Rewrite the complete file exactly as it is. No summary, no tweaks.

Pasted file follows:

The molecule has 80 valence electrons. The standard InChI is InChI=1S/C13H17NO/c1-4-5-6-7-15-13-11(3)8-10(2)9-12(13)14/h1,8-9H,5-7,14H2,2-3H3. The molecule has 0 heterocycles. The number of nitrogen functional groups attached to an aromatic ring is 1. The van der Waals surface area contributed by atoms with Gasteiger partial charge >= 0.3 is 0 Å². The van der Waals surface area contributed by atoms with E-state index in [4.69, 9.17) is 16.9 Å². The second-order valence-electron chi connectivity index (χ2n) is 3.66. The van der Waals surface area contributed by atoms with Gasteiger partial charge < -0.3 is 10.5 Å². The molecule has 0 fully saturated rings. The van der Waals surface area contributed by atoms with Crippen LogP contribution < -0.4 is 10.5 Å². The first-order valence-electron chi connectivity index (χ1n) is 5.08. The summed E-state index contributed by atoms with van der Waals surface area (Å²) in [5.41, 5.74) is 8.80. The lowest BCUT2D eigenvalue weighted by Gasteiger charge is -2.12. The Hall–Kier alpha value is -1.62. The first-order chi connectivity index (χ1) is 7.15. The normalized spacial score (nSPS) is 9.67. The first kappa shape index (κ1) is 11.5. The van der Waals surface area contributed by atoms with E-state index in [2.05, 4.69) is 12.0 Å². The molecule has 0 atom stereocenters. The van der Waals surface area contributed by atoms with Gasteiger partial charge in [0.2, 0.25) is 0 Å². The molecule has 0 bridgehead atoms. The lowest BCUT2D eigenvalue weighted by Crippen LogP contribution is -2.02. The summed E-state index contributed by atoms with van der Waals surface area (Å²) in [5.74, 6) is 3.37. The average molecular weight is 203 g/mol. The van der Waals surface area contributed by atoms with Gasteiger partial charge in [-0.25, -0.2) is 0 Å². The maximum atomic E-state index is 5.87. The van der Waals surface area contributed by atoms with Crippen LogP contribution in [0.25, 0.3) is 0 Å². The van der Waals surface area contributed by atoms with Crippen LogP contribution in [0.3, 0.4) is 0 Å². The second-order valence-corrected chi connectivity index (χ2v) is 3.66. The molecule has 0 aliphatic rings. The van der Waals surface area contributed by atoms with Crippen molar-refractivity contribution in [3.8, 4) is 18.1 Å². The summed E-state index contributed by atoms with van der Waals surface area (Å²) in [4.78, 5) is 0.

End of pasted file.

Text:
The molecule has 80 valence electrons. The standard InChI is InChI=1S/C13H17NO/c1-4-5-6-7-15-13-11(3)8-10(2)9-12(13)14/h1,8-9H,5-7,14H2,2-3H3. The molecule has 0 heterocycles. The number of nitrogen functional groups attached to an aromatic ring is 1. The van der Waals surface area contributed by atoms with Gasteiger partial charge >= 0.3 is 0 Å². The van der Waals surface area contributed by atoms with E-state index in [4.69, 9.17) is 16.9 Å². The second-order valence-electron chi connectivity index (χ2n) is 3.66. The van der Waals surface area contributed by atoms with Gasteiger partial charge < -0.3 is 10.5 Å². The molecule has 0 fully saturated rings. The van der Waals surface area contributed by atoms with Crippen LogP contribution < -0.4 is 10.5 Å². The first-order valence-electron chi connectivity index (χ1n) is 5.08. The summed E-state index contributed by atoms with van der Waals surface area (Å²) in [5.41, 5.74) is 8.80. The lowest BCUT2D eigenvalue weighted by Gasteiger charge is -2.12. The Hall–Kier alpha value is -1.62. The first-order chi connectivity index (χ1) is 7.15. The normalized spacial score (nSPS) is 9.67. The first kappa shape index (κ1) is 11.5. The van der Waals surface area contributed by atoms with E-state index in [2.05, 4.69) is 12.0 Å². The molecule has 0 atom stereocenters. The van der Waals surface area contributed by atoms with Gasteiger partial charge in [0.2, 0.25) is 0 Å². The molecule has 0 bridgehead atoms. The lowest BCUT2D eigenvalue weighted by Crippen LogP contribution is -2.02. The summed E-state index contributed by atoms with van der Waals surface area (Å²) in [5.74, 6) is 3.37. The average molecular weight is 203 g/mol. The van der Waals surface area contributed by atoms with Gasteiger partial charge in [-0.25, -0.2) is 0 Å². The maximum atomic E-state index is 5.87. The van der Waals surface area contributed by atoms with Crippen LogP contribution in [0.25, 0.3) is 0 Å². The van der Waals surface area contributed by atoms with Crippen LogP contribution in [0.3, 0.4) is 0 Å². The second-order valence-corrected chi connectivity index (χ2v) is 3.66. The molecule has 0 aliphatic rings. The van der Waals surface area contributed by atoms with Crippen molar-refractivity contribution in [3.8, 4) is 18.1 Å². The summed E-state index contributed by atoms with van der Waals surface area (Å²) in [4.78, 5) is 0.